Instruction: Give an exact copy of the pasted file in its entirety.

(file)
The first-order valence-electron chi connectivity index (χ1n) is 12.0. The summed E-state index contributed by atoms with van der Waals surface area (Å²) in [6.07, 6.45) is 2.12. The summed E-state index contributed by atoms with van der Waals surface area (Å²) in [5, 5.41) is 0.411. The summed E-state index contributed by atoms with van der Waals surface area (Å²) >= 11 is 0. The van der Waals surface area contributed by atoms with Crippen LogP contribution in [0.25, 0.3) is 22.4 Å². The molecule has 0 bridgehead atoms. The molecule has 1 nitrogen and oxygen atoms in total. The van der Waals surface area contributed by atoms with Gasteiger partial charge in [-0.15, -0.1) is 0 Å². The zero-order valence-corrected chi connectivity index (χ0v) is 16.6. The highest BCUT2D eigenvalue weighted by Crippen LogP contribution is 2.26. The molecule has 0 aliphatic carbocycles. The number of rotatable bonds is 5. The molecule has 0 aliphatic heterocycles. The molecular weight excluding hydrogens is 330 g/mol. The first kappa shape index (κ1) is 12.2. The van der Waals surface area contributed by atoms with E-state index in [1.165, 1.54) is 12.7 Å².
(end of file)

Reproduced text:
The first-order valence-electron chi connectivity index (χ1n) is 12.0. The summed E-state index contributed by atoms with van der Waals surface area (Å²) in [6.07, 6.45) is 2.12. The summed E-state index contributed by atoms with van der Waals surface area (Å²) in [5, 5.41) is 0.411. The summed E-state index contributed by atoms with van der Waals surface area (Å²) >= 11 is 0. The van der Waals surface area contributed by atoms with Crippen LogP contribution in [0.25, 0.3) is 22.4 Å². The molecule has 0 bridgehead atoms. The molecule has 1 nitrogen and oxygen atoms in total. The van der Waals surface area contributed by atoms with Gasteiger partial charge in [-0.15, -0.1) is 0 Å². The zero-order valence-corrected chi connectivity index (χ0v) is 16.6. The highest BCUT2D eigenvalue weighted by Crippen LogP contribution is 2.26. The molecule has 0 aliphatic carbocycles. The number of rotatable bonds is 5. The molecule has 0 aliphatic heterocycles. The molecular weight excluding hydrogens is 330 g/mol. The first kappa shape index (κ1) is 12.2. The van der Waals surface area contributed by atoms with E-state index in [1.165, 1.54) is 12.7 Å².